The doctors said the tumor accentuated the quirks of his personality. Parts of what I consider to be “him” could have been side effects of the tumor (that was also a part of him). Who was he? The him that I knew? And where was that? His brain clearly had something to do with it, but that wasn’t everything – or was it? A lot of spiritual traditions have a thing, called soul, or something like that. The thing that is more than the sum of the parts. Where does this sit? I find it hard to believe that there could be a cloud storage solution for this someday, and that this is something we’d actually want. Also, calling it cloud storage, a heaven/sky metaphor that sounds so much better than a server park somewhere.

As layers of grief are slowly unfolding, I would give a lot to have something somewhere containing “him” in some way or another, to have the conversations with that we didn’t have a chance to have. Visiting a grave is not going to cut it for me, I want more than that. And then I imagine awkwardly hugging a zip drive of sorts, and that is not what I want either. Technology won’t help us who are staying behind with our internal processes. There is no app for that, and no app for friendship. These things need to be lived out loud, in the here and now.

Our friends help us make our joint stories, and we then carry those stories together. They are custodians of experiences shared, of steps taken, hearts broken, lessons learned. A few days in I realized he was the only person in my life who knew the 20 year old Christine and the 40 year old Christine, and who, without any significant disruptions, witnessed one slowly turning into the other.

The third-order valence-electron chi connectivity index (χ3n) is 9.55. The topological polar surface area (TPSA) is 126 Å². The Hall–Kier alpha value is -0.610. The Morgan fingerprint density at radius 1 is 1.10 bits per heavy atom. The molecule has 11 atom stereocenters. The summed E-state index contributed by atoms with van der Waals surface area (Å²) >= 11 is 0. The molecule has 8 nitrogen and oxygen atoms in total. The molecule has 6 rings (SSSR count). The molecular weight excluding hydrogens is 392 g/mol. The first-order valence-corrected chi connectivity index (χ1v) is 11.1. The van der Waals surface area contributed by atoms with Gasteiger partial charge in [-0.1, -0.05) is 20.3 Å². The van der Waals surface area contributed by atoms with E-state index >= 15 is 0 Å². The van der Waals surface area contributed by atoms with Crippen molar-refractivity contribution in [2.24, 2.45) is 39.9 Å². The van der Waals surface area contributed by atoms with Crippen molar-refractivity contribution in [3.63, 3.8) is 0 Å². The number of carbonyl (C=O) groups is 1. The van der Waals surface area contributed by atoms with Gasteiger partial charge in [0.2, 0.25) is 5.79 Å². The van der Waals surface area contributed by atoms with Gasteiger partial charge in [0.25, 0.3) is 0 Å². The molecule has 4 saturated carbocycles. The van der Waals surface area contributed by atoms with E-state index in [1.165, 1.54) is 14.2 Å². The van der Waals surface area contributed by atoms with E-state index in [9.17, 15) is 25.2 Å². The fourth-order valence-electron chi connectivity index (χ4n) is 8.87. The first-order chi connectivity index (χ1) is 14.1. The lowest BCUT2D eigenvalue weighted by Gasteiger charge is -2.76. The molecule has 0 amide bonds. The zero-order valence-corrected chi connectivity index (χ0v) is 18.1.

Hours and hours, days and days of conversations live and on the phone. The photo exhibition in Vienna, the sprint across an island to catch the last ferry, the walk in the city center of Munich, Wembley stadium FA cup final, the missed connection at Boston airport, the fry-up in a pub in Kent, the windmill at the Frisian coast, my first cup of chowder in Ireland. Data points of sorts, but lists don’t capture what they were really all about. The little transformations that good conversations entice. Vestigiae in the body. Random snapshots in the album of the mind. And all that life, that daily life, that happened in between over these 20 years. Collecting nuggets to then being able to share them at the next encounter. I now wish we had at some point taken the time to look back and appreciate our journeys in those past 20 years. We would have had plenty of reasons to celebrate, and we never did.

Who was he? It feels like I still have no idea really. I know bits. We always only know bits if we are honest. Even after 20 years we still surprised each other (like the day I learned that this skinny intellectual was a licensed football referee). And there were things I meant to tell him, but never did… What is left is what I carry, what his other friends and family carry, what the hundreds of people he touched with his work carry. Fragments, well distributed around the globe. They might or might not add up. They might or might not translate into data. They are real nonetheless. For the time being, we could call that immortality.